If you're one of millions of Australians who recently downloaded the government application called My gov to access government services on your phone, you would have noticed the use of facial recognition technology being used to identify you. The application had used voice recognition before, but now you can put your face to the camera and the application will scan your face to ensure your use of facial recognition technology is developing at record speeds. And it's mostly being used to identify us for our passports or for within crowds. But there's another form of facial technology which claims to move beyond identification. But in fact, to scan our face and describe our characteristics or our emotions as well. And this type of technology is called a facial analysis technology. And you're probably wondering why I'm talking about technology when this podcast is actually about history. The reason is, because this is not a new idea. In fact, for almost a century, there were people who claim to study faces and head shapes, and then offer insights. It was called phrenology.


Dr Alexandra Roginski  01:06

The phrenologist just calls up people on stage. He or she might be blindfolded, for example, to really show that they're not, they're not basing their assessment on any kind of visual marker. They are just working with their hands and using their skill to read the shape of the head.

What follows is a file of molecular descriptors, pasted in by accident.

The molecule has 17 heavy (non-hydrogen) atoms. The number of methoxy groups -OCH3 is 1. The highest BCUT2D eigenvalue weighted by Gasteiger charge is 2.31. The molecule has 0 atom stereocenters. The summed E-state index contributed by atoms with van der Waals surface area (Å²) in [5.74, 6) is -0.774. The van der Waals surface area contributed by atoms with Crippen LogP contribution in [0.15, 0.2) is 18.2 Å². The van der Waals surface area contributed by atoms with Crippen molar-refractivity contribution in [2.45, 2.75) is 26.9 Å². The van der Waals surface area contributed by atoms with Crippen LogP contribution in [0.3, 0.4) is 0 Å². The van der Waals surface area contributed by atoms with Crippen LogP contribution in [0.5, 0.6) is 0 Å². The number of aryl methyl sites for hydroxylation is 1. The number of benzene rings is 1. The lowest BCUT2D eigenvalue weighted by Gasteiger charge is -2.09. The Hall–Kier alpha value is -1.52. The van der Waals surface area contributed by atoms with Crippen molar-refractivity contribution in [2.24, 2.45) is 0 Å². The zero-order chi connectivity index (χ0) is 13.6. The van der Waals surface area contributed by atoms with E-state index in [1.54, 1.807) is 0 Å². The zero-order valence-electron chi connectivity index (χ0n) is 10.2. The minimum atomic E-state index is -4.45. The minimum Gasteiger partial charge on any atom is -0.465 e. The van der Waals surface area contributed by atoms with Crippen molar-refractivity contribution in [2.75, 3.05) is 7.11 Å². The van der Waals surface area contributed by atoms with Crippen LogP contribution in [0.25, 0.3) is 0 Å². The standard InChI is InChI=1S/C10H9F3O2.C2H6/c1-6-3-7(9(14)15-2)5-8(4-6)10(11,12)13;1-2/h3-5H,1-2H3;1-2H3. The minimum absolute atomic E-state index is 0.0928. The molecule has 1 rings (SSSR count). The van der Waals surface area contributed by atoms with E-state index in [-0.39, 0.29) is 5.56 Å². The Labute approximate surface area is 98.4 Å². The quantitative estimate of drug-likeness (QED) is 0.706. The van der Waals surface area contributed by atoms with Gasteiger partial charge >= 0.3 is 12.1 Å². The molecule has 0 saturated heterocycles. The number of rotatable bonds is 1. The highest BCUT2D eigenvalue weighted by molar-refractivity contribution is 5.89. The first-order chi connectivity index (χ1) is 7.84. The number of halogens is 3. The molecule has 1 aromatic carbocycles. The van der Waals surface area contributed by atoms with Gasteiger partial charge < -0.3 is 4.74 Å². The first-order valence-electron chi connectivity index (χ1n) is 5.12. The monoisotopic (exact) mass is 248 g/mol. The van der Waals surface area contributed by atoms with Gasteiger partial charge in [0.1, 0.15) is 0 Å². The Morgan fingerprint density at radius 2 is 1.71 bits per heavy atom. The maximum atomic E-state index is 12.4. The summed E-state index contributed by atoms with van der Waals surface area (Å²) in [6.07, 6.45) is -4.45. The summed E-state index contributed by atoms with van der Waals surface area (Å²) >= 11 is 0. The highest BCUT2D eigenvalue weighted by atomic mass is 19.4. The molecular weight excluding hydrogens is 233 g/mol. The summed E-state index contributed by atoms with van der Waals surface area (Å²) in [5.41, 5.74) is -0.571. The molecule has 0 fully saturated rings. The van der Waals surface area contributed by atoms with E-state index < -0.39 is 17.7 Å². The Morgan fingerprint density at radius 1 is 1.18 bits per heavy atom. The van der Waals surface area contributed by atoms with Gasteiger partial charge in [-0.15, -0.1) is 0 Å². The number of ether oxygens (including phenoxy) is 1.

Kate Follington  01:25

And it was delivered in many forms with some very dark implications. Today we walk through the seedy world of arcade phrenology in the 1920s, we meet one of Melbourne's most enduring Phrenologists infamous Russian mystic Madame Gurkha and we speak to technology experts about computerized facial analysis, and we'll find out if it's any less deceptive than the highly controversial days of skull studying and make believe.


My name is Kate Follington. And you're listening to the podcast Look History in the Eye produced by Public Record Office Victoria the archive of the state government. 100 kilometers of public records are preserved in climate-controlled vaults. We meet the people who dig into those boxes, look history in the eye and bother to wonder why. You can see records related to this story by searching look history in the eye podcast online.


Phrenologists practiced a now discredited form of Popular Science and they claimed that character and your intellect could be judged from your head shape. This was in the 1800s and well into the 1900s they covered a wide range of subject matter and they would often deliver their findings to quite a public audience, kind of like in public lectures or, on the streets of Melbourne something like a busking performance.


Floradora 1931 Daly Theatre George Graves and Lorna Hubbard  02:59